January 4, 2007
Affluent Teens: Do polished exteriors hide impoverished interiors?
(Page 2 - Previous Page)When parents value material goods over other things in their lives -- friends, family, work -- they also rob their children of crucial connections, since at its worst this materialism "turns even our most valuable relationships into commodities," Levine said.
Feeling connected -- to family, friends, and community -- has been shown to have a protective effect on both physical and mental health. But recent research shows "an inverse relationship between socioeconomic status and connectedness between teens and their parents," Levine said. Although this might seem counterintuitive, "the frantic shuttling to activities and the excessive monitoring of schoolwork in affluent families are often mistaken for emotional availability, but are a poor substitute for the kind of affection and acceptance that is important for healthy child development."
Other child experts agree. Los Angeles psychologist Wendy Mogel, author of "The Blessing of a Skinned Knee," said in an interview, "We're starting to worship at the idol of achievement. If kids bring home good grades and participate in the 'right' extracurricular activities, everything else is secondary. Where is family citizenship, responsibility in the household, all those different -- but equally important -- obligations?"
But what can well-intentioned parents do? After all, aren't we all part of a larger culture that rewards the very qualities -- achievement, competition, acquisitiveness -- that Levine tells us are so out of control?
First and foremost, parents can examine the pressure they place on their kids to be successful. Although it's "clearly part of parents' job to set the bar high," Levine warns parents not to have unrealistic expectations or make kids "feel only as good as their last performance." Not only does this make parental love "feel conditional," it also creates teens who become "good performers but not very good learners, since true learning is about effort, mistakes and improvement."
She advises parents to address the most fundamental level of their relationship with their child, cultivating what she calls an "inviting listening presence." As she explains, parents need to "set aside their own preoccupations long enough to be attuned to the needs of their particular child -- without imposing their expectations and demands on the child."
Try, she said, to see "the child who is in front of you -- not your fantasy child."
For her part, Mogel said she teaches a similar concept, fundamental to her own prescription for sound parenting, through a Chasidic proverb: "If your child has a talent to be a baker, do not expect him to be a doctor."
This can be a challenge, since "we all project some of our own histories, losses and sadness onto our kids," Levine said, "but we can't make them the receptacles of what was wrong in our childhoods."
Parents should also do less for their children. Successful in their own careers, parents sometimes "run their homes like corporations," reflexively stepping in to do things their children should do for themselves -- such as protecting them from getting an F in homework after forgetting their work at home; or from taking a half hour to find the socks you know are buried somewhere in the mess that is their room. Although she said "it can be incredibly painful to let your child struggle with problems or rejection, it's actually a gift of love." Again, while this may seem counterintuitive to many of today's parents, Levine is not alone in her thinking -- hence the "blessing" of the skinned knee that is the central metaphor in Mogel's book.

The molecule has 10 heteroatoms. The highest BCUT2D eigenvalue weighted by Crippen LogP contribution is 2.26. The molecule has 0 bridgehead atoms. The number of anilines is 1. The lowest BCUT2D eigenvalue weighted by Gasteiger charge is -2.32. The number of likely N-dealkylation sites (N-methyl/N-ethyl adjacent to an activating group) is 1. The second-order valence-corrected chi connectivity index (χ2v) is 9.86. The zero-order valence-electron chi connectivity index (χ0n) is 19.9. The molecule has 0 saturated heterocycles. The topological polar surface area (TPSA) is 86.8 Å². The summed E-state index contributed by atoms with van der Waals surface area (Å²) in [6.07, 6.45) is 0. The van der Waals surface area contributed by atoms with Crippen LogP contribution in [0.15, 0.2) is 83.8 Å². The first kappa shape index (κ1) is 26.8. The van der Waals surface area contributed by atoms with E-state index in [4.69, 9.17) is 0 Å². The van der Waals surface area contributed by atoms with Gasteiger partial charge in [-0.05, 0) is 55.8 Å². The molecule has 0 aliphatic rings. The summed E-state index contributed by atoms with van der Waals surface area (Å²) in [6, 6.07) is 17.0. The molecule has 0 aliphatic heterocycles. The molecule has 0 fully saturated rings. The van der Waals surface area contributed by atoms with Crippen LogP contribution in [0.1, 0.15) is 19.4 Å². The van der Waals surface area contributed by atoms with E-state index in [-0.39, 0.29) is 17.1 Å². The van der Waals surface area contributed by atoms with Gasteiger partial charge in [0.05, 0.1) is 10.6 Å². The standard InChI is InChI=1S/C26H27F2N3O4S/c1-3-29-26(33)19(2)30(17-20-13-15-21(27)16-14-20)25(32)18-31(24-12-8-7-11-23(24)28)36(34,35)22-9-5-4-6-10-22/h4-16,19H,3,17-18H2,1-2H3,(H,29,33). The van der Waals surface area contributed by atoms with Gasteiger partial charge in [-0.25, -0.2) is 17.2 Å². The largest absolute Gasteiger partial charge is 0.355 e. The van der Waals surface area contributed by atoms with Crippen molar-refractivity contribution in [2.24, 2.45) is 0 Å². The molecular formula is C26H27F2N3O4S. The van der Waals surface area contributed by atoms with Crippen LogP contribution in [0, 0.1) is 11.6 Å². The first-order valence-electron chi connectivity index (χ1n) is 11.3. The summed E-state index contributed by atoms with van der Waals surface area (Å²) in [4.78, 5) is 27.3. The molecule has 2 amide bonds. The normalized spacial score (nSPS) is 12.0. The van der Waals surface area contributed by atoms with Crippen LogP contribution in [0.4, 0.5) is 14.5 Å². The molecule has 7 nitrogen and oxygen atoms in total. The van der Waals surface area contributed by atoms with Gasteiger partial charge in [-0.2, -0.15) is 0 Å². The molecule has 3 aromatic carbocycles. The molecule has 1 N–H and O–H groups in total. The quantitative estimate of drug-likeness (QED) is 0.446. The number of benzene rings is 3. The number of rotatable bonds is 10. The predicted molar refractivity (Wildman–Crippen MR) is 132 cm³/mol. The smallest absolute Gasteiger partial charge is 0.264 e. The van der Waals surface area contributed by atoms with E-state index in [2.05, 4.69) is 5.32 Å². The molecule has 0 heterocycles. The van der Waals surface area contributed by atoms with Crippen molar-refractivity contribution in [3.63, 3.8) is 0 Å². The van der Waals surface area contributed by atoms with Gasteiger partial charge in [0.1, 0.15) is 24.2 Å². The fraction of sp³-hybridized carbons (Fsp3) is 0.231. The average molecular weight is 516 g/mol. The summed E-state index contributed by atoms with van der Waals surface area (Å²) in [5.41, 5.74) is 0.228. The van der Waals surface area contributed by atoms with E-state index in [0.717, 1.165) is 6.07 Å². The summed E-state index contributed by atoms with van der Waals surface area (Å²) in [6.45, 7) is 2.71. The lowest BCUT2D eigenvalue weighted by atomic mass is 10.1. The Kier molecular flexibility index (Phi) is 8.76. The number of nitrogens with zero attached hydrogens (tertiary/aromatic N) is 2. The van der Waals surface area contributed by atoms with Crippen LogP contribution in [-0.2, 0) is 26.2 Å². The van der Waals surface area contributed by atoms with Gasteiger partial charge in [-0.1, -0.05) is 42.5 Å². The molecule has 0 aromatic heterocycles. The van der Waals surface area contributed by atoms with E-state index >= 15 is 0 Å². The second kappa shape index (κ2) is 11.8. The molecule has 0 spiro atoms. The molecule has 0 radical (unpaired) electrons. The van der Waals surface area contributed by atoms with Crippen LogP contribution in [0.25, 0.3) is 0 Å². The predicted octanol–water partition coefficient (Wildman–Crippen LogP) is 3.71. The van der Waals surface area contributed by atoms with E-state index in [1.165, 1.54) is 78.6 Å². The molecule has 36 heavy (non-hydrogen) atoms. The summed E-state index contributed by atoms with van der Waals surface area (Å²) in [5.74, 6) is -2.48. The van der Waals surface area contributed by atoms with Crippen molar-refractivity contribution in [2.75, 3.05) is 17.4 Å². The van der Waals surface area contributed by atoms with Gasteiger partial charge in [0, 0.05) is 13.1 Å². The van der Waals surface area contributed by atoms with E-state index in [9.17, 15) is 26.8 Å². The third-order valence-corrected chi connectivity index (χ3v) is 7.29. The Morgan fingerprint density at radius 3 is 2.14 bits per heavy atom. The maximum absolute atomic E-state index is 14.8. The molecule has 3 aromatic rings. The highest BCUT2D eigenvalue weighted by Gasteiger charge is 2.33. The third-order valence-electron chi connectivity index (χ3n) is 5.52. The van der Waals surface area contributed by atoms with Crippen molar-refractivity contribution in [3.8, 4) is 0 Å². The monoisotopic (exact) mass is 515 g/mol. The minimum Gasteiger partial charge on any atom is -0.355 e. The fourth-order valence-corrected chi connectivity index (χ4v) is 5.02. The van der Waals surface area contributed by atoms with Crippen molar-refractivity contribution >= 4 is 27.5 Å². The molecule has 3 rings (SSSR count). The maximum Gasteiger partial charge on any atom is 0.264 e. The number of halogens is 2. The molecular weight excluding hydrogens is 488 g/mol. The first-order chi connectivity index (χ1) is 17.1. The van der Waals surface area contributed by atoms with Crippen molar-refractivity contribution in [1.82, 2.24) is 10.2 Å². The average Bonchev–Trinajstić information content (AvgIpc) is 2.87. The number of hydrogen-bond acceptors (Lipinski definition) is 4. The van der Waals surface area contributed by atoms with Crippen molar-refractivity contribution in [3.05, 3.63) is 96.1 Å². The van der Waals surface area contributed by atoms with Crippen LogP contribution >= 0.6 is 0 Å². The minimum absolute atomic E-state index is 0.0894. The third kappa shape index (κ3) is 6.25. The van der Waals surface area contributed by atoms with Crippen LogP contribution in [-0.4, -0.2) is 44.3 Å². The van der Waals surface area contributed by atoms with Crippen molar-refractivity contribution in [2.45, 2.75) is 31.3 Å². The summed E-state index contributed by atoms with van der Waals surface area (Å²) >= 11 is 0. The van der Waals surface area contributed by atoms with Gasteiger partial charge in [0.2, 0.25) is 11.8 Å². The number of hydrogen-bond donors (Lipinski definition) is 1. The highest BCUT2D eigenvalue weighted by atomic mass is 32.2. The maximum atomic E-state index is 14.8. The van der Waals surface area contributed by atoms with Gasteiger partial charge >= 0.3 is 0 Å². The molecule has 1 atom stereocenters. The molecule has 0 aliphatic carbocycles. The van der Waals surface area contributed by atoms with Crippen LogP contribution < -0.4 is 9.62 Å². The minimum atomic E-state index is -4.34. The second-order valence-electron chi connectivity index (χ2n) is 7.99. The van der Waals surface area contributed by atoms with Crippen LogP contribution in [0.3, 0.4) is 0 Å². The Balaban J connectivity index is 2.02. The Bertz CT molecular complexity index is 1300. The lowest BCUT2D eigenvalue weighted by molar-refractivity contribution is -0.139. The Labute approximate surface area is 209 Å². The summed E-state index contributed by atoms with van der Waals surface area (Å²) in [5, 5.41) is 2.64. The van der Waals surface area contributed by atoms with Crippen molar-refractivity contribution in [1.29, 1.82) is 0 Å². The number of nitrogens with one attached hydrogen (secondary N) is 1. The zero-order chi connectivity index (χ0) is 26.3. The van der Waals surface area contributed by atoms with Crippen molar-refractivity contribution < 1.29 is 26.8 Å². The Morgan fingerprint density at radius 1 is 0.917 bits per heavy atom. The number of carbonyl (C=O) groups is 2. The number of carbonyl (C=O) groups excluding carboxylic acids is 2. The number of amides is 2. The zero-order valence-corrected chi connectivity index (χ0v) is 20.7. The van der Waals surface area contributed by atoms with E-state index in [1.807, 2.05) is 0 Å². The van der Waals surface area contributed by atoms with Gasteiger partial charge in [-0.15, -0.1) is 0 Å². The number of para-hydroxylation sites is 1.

But this doesn't mean parents should "stand back and be cold," Levine said. When you allow your children to "manage things just outside their comfort zone, you are actually expressing your confidence in them, and they begin to develop their own internal solutions."
Though her book explores these and other parenting strategies in depth, Levine said that parents "can't be expected to swim against the tide on their own." She and other psychologists around the country are advocating for "pervasive institutional change" through various approaches, including advertising campaigns, parent education and school reforms.
She is particularly optimistic about a research and intervention program directed by Denise Pope, a Stanford University lecturer and the author of "Doing School: How We Are Creating a Generation of Stressed Out, Materialistic and Miseducated Students." Called "SOS" (Stressed Out Students), the program encourages decreasing the amount of homework assigned -- thus changing how much time kids have to "kick back" -- while educating parents about the risks of academic stress.
So far, 70 percent to 80 percent of participating kids have reported a reduction of stress, and their standardized test scores have not declined. Levine concludes her book with this reminder: "We've all been injured, neglected, 'unseen' or missed in some ways," and there is no such thing as a "perfect" parent (any more than there is a "perfect" child).
She urges compassion, not only with our kids, but with ourselves. And if we strive to encourage connection, conscience and caring, Levine is confident we can help our kids safely navigate the appropriately rocky road to adulthood.
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